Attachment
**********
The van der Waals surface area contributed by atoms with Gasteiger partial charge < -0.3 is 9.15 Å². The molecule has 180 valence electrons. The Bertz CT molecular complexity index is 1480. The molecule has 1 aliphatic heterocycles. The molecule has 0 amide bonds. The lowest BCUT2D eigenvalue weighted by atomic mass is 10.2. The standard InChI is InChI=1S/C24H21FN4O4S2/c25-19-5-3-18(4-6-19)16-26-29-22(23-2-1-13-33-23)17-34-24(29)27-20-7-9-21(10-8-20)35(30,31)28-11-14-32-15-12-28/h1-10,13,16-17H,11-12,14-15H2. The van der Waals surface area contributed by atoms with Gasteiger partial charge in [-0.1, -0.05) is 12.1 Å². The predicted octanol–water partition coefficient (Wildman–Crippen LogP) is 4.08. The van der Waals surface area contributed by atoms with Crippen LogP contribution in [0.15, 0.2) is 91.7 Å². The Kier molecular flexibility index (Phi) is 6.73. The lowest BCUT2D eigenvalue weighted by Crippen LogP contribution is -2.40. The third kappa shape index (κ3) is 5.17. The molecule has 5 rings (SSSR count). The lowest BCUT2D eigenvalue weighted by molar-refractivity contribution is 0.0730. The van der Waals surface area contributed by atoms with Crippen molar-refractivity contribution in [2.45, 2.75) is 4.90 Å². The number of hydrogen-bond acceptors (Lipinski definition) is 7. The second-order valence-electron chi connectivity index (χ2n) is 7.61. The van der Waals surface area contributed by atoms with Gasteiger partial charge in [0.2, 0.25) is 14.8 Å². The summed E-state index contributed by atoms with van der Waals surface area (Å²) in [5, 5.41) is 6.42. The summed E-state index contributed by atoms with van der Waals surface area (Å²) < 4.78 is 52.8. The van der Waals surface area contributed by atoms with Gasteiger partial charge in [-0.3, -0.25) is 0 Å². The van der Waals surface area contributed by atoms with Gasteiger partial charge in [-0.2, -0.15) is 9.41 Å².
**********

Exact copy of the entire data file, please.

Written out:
The van der Waals surface area contributed by atoms with Gasteiger partial charge < -0.3 is 9.15 Å². The molecule has 180 valence electrons. The Bertz CT molecular complexity index is 1480. The molecule has 1 aliphatic heterocycles. The molecule has 0 amide bonds. The lowest BCUT2D eigenvalue weighted by atomic mass is 10.2. The standard InChI is InChI=1S/C24H21FN4O4S2/c25-19-5-3-18(4-6-19)16-26-29-22(23-2-1-13-33-23)17-34-24(29)27-20-7-9-21(10-8-20)35(30,31)28-11-14-32-15-12-28/h1-10,13,16-17H,11-12,14-15H2. The van der Waals surface area contributed by atoms with Gasteiger partial charge in [-0.1, -0.05) is 12.1 Å². The predicted octanol–water partition coefficient (Wildman–Crippen LogP) is 4.08. The van der Waals surface area contributed by atoms with Crippen LogP contribution in [0.15, 0.2) is 91.7 Å². The Kier molecular flexibility index (Phi) is 6.73. The lowest BCUT2D eigenvalue weighted by Crippen LogP contribution is -2.40. The third kappa shape index (κ3) is 5.17. The molecule has 5 rings (SSSR count). The lowest BCUT2D eigenvalue weighted by molar-refractivity contribution is 0.0730. The van der Waals surface area contributed by atoms with Crippen molar-refractivity contribution in [2.45, 2.75) is 4.90 Å². The number of hydrogen-bond acceptors (Lipinski definition) is 7. The second-order valence-electron chi connectivity index (χ2n) is 7.61. The van der Waals surface area contributed by atoms with Gasteiger partial charge in [0.2, 0.25) is 14.8 Å². The summed E-state index contributed by atoms with van der Waals surface area (Å²) in [5, 5.41) is 6.42. The summed E-state index contributed by atoms with van der Waals surface area (Å²) < 4.78 is 52.8. The van der Waals surface area contributed by atoms with Gasteiger partial charge in [-0.3, -0.25) is 0 Å². The van der Waals surface area contributed by atoms with Gasteiger partial charge in [-0.2, -0.15) is 9.41 Å².